Switzerland’s central bank is exploring the potential of blockchain but is in no rush to produce digital cash. © Keystone / Gaetan Bally Central Bank Digital Currency (CBDC) is the buzz-phrase of the moment. But the Swiss National Bank (SNB) says producing digital Swiss francs for the general public would create many problems with unclear benefits. The Swiss government has backed up the central bank word for word. And it turns out that an SNB issued digital Swiss franc for institutional players (such as banks) is not a done deal either. “We are conducting cutting-edge research in this area but there are no plans to issue a wholesale CBDC at this time,” says the SNB’s Head of Banking Operations Sébastien Kraenzlin. “Central banks need to be ready to respond
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Central Bank Digital Currency (CBDC) is the buzz-phrase of the moment. But the Swiss National Bank (SNB) says producing digital Swiss francs for the general public would create many problems with unclear benefits. The Swiss government has backed up the central bank word for word.
And it turns out that an SNB issued digital Swiss franc for institutional players (such as banks) is not a done deal either. “We are conducting cutting-edge research in this area but there are no plans to issue a wholesale CBDC at this time,” says the SNB’s Head of Banking Operations Sébastien Kraenzlin.
“Central banks need to be ready to respond promptly to market developments,” he adds. “There won’t be a Big Bang move of the financial market infrastructure into the DLT world, but possibly more of a transition where existing and new financial market infrastructures co-exist.”
Kraenzlin’s comments reflect a widely-held view among the traditional financial sector: that Distributed Ledger Technology (DLT) could fit within the current infrastructure to offer some improvements without tearing up the whole system.
Such a view sits at odds with those who reject the “best of both worlds” philosophy. DLT (whose most famous incarnation is blockchain) is a unique digital system in its own right, say many in “Crypto Nation” Switzerland. Rather than squeeze it into the existing framework as a complementary add-on, DLT should be free to operate independently as a “better” alternative.
It should be noted that no-one has proved that DLT can yet handle the same volumes of transactions as the existing infrastructure as effectively or securely. Indeed, some efforts at DLT-only systems have thrown up serious security problems.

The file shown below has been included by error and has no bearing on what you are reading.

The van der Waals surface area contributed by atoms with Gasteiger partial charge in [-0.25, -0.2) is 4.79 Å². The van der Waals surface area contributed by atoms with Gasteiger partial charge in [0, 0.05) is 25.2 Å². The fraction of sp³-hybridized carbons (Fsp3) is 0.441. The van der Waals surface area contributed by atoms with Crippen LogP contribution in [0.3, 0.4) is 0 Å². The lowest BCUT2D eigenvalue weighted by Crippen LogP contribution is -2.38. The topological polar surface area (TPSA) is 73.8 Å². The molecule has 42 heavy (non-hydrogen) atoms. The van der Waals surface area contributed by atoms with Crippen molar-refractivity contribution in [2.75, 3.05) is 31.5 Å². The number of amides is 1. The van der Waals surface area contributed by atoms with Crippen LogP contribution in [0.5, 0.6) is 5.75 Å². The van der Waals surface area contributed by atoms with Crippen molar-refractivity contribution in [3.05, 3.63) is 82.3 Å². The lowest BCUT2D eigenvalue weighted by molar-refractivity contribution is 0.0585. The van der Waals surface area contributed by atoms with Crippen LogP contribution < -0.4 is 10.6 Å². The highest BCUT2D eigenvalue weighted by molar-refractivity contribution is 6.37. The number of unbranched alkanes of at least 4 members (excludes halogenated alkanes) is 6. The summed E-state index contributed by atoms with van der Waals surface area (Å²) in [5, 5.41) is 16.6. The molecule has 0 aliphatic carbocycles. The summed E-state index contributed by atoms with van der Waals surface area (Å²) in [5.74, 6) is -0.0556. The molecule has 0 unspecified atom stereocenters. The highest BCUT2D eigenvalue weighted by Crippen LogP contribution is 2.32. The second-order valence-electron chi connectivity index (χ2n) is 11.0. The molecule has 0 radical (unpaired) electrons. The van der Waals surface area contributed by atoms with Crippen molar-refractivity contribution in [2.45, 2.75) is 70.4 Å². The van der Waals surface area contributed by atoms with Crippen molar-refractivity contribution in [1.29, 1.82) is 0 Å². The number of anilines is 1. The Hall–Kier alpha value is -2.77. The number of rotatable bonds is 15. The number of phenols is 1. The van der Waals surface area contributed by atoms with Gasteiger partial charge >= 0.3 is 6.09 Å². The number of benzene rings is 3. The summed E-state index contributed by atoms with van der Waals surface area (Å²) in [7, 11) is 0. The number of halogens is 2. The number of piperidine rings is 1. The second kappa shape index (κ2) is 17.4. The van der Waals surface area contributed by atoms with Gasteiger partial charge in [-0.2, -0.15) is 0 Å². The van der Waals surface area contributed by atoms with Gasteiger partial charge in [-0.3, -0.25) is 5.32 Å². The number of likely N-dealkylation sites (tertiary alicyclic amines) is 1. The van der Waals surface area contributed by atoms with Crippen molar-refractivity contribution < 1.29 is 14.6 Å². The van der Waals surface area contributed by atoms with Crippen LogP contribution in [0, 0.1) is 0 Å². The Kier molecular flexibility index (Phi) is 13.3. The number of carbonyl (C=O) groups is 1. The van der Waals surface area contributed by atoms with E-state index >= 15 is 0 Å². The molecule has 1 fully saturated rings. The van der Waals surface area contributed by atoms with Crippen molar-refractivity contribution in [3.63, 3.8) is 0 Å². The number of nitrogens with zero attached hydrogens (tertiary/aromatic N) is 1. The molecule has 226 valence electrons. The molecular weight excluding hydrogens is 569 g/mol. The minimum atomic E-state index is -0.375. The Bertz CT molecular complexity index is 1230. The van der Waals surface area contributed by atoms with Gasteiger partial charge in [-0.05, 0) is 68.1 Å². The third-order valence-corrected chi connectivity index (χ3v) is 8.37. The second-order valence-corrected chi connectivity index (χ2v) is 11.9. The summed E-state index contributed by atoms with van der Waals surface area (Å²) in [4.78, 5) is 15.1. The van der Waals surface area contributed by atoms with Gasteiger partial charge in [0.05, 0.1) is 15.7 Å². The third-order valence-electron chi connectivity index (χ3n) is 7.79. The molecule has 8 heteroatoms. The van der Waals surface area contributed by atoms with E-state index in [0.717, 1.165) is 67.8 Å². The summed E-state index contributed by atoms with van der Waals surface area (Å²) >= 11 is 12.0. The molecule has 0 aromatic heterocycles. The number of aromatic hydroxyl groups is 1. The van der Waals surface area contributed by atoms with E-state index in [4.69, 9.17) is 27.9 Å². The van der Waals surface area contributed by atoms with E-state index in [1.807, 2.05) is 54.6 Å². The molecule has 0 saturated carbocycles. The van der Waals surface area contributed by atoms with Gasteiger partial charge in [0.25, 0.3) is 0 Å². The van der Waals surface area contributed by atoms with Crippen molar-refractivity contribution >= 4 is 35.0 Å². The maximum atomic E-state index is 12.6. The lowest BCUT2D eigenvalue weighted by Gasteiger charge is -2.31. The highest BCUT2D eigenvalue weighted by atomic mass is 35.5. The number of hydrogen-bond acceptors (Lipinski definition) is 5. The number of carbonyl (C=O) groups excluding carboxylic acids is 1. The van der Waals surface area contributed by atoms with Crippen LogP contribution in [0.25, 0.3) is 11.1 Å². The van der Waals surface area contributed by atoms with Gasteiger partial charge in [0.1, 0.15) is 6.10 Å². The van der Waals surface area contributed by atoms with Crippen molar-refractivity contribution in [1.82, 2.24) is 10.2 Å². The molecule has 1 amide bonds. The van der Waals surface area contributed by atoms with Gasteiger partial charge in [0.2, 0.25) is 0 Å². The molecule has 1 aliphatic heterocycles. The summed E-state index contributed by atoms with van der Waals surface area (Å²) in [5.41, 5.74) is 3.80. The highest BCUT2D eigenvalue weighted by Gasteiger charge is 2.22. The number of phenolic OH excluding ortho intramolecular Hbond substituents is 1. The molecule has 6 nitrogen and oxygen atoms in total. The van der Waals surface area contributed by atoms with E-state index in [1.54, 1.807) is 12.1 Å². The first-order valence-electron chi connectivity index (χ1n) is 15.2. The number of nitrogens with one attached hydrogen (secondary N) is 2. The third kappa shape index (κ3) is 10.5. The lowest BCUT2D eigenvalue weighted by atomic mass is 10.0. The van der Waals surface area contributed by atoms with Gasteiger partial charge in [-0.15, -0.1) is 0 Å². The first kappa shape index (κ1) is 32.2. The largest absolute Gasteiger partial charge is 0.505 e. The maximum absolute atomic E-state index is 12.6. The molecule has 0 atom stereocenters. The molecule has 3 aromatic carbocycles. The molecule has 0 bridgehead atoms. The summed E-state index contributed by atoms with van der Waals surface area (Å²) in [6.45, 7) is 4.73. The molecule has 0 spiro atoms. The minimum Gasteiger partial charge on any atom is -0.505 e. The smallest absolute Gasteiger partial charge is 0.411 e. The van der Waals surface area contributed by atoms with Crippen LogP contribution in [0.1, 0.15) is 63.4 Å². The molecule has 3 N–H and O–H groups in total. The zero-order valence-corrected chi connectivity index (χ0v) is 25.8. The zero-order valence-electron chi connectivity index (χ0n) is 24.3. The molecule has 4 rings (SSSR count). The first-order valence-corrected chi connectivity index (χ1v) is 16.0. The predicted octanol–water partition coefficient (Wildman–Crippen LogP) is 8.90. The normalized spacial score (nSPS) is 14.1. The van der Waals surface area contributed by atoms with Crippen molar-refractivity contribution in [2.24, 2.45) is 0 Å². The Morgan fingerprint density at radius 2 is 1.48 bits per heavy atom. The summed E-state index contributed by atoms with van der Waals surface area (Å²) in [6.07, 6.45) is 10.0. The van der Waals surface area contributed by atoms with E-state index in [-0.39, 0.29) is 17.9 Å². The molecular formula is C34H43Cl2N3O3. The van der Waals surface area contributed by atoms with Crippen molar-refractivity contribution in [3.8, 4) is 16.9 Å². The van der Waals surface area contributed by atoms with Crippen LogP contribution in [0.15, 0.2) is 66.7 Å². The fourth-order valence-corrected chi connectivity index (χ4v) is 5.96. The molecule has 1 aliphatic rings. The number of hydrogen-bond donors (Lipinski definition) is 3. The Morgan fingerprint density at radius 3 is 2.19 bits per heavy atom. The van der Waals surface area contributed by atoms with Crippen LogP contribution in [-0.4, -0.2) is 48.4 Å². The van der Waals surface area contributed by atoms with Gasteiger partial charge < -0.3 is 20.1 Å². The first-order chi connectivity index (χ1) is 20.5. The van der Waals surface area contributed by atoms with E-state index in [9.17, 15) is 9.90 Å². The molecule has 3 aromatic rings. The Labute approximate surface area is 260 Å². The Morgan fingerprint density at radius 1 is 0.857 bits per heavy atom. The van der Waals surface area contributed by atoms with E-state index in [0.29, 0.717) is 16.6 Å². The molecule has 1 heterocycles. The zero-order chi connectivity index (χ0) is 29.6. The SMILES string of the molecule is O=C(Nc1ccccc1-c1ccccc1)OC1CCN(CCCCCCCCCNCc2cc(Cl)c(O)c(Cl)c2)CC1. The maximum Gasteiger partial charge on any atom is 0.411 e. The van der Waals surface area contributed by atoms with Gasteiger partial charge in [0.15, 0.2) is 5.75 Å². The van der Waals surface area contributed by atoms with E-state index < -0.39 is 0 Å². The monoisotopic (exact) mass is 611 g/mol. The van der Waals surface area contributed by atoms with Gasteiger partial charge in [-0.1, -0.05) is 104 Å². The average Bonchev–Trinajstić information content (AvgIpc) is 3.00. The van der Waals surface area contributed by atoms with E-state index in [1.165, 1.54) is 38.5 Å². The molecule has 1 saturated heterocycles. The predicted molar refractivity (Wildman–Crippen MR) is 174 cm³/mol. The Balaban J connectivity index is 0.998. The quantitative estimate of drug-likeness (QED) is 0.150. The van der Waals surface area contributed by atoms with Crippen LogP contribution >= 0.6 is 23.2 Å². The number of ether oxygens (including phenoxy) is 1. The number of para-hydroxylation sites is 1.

So why is the SNB exploring DLT and CBDC? I went to its Zurich headquarters to ask Kraenzlin about the Swiss centre of the Bank for International Settlements’ Innovation Hub.
The SNB and the Swiss centre are working on a proof of concept with Swiss stock exchange operator SIX, which is currently building a digital asset trading platform. This will examine how central bank money could be integrated into a DLT ecosystem and the advantages, if any, over the traditional trading system. Preliminary results will be available by the end of 2020.
Any blockchain-style challenger will have its work cut out beating the efficiency, speed, scale and security of existing infrastructures run by SIX, says Kraenzlin.
But there are still inefficiencies that DLT might realistically help solve. The average time for settling financial market transactions is not seconds, but between one and two hours. This is because parties must first move their money and/or assets from their own domestic systems to SIX.
And this is only one part of the story. Transactions also need to be cleared and reconciled – a tedious two to three-day process of balancing the books.
Kraenzlin sees potential value in a trustworthy distributed ledger producing “a golden copy” of transactions for everyone to see. DLT could conceivably vanquish the need to move assets between different systems and alleviate the complexities of reconciliation.
Enhanced book-keeping might not sound as sexy as a new form of people’s cash, but it could make a bigger splash.
Kraenzlin believes that, with a bit of tweaking, “the existing financial market infrastructure could provide market solutions for instant payments and financial inclusion requirements.” Non-blockchain fintech innovations may also prove a better option for faster and more cost-efficient payment solutions.
For example, Revolut and other fintech firms currently process cross-border transactions at very low costs. SWIFT, the system of sending transactions around the world, now allows financial institutions and people to track their payments much like tracing the location and status of parcel deliveries.
Injecting a dose of innovation into a tried and tested, yet evolving, system may well help resolve inefficiencies in the payment world. In this case, who needs a potentially disruptive central bank issued currency for the masses, argues the SNB, despite what others may say?
The revolution versus evolution debate will doubtless continue for some time.